By Bryan Harrison – Photography by the Author
This is the ’71 GMC 1/2-ton Stepside owned by my Uncle Jack Fillers from Greeneville, Tennessee. It was originally a 292 inline-six with a TH350 transmission and a 12-bolt 3:73 rear. It has had one obvious repaint in its life where the bumpers were painted the Factory 504 Medium Olive Metallic. The original wood bed floor was pretty much gone and it had some minor cab corner/rocker rust that needed to be replaced. The project was the result of a conversation in my booth at the NSRA Street Rod Nationals in Louisville, Kentucky, between Jim Ries and myself about whether we’d be willing to work with CTP and Jim’s company, Classic Performance Products (CPP), to do some articles showcasing product. Since we’d already been using CPP in the shop it seemed like an easy answer and numbers were exchanged to move forward.
It was March 2022 on a Sunday afternoon when Uncle Jack calls me wanting to forward me a link to a marketplace ad for a ’71 GMC in Danville, Virginia. After having a look myself, I advised Uncle Jack he’d better get the guy on the phone because the truck wouldn’t last long. A man’s good word to hold the truck until early Wednesday morning, a few hours pulling an empty trailer, and we were in Virginia laying eyes on the truck. Uncle Jack, who was standing above as I looked underneath, was waiting for my assessment. After I gave him the nod, I was tilting the trailer to load up while Uncle Jack paid the seller who then informed us that a guy, who’d driven from Arkansas, was in a local hotel waiting to buy the truck if we declined. The seller had kept his word to hold the truck, without a deposit, until we came to look at it, which is a true testament to the folks we meet in the truck community. Unfortunately for the man from Arkansas who went home empty-handed, but fortunately for us we went home loaded and began making calls to get a plan in place.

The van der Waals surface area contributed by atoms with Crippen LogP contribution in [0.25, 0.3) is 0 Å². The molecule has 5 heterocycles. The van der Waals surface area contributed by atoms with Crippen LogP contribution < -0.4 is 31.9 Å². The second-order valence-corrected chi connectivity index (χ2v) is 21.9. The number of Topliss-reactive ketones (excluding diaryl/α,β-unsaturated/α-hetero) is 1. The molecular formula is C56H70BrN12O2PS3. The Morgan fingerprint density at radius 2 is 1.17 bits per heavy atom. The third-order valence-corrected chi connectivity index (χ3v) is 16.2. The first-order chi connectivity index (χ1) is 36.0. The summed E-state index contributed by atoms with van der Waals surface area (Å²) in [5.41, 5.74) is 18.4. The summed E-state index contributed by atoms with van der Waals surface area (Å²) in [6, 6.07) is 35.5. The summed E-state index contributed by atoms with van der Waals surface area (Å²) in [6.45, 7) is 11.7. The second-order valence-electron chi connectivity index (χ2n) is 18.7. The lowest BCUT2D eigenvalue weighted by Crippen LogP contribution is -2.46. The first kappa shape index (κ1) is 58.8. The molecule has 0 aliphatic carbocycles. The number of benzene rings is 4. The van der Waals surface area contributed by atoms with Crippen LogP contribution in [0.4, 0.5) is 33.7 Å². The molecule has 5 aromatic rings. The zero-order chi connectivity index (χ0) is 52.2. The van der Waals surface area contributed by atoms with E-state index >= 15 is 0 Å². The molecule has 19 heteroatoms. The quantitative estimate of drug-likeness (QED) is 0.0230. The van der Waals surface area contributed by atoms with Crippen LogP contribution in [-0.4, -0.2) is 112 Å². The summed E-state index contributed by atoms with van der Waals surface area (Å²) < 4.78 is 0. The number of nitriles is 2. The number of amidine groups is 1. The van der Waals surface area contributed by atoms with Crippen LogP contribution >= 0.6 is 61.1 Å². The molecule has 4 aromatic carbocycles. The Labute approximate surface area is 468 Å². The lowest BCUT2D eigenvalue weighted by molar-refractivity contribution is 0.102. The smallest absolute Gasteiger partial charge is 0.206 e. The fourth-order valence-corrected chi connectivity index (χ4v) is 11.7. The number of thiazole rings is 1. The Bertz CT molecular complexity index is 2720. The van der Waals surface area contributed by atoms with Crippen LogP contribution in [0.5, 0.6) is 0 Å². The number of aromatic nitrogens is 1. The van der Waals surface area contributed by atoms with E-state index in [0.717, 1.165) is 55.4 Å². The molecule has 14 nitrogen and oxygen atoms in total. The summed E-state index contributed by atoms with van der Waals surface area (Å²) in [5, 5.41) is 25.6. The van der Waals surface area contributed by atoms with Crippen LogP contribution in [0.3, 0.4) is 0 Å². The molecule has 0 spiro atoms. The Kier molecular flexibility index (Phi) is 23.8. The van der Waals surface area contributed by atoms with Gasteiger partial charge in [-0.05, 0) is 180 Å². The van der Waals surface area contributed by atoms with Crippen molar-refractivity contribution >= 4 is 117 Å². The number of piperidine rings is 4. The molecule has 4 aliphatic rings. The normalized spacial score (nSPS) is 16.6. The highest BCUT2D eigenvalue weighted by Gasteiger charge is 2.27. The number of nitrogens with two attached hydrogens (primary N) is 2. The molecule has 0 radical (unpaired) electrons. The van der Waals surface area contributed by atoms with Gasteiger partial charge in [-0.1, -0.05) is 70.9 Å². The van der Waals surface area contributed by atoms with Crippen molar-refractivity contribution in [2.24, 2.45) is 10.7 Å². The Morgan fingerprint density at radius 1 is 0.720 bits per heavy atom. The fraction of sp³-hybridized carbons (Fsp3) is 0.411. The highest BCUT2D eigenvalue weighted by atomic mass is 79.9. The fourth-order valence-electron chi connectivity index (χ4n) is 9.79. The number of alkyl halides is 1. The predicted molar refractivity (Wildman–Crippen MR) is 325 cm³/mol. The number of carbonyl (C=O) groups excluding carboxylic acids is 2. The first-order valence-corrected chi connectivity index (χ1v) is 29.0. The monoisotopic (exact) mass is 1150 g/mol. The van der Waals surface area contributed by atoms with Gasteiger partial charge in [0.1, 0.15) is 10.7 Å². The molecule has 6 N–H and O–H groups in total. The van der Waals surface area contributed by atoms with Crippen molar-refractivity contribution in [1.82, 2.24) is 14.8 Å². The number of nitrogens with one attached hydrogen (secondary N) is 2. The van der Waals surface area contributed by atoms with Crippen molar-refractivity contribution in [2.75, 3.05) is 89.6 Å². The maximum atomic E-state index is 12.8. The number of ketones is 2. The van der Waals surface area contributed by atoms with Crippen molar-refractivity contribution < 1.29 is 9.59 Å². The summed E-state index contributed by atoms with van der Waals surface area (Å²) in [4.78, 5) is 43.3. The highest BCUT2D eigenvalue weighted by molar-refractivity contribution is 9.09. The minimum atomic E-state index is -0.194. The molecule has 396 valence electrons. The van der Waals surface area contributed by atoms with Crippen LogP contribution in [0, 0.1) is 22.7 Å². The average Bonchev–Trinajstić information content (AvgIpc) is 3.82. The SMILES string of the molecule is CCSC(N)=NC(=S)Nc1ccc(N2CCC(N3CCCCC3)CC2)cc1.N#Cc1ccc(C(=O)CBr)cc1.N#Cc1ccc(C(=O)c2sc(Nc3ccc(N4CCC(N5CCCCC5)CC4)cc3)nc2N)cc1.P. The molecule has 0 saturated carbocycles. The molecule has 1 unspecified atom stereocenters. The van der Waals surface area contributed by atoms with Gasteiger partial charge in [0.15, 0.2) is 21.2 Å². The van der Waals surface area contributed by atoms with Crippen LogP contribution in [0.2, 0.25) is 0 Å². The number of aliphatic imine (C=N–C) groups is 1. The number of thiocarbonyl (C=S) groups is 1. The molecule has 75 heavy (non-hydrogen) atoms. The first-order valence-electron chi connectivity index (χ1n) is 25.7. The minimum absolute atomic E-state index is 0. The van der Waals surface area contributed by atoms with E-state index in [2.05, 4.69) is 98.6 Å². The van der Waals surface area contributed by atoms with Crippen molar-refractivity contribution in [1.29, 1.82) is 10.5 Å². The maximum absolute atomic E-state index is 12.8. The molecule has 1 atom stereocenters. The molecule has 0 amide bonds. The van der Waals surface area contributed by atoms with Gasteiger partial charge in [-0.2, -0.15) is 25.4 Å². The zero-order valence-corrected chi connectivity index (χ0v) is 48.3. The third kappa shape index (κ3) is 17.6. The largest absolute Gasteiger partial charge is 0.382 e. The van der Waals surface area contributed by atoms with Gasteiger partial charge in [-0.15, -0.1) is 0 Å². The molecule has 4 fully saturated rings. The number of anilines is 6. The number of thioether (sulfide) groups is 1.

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I contacted Auto Metal Direct’s (AMD) Jason Chandler on the drive home to inform him of Uncle Jack’s purchase and our need for new chrome and various other pieces. AMD has supported Harrison’s Rod & Custom with quality parts for pretty much everything we work on for several years. This project was no different and bumpers, brackets, hardware, grille, glass, and inner fenders were on their way before the truck was home.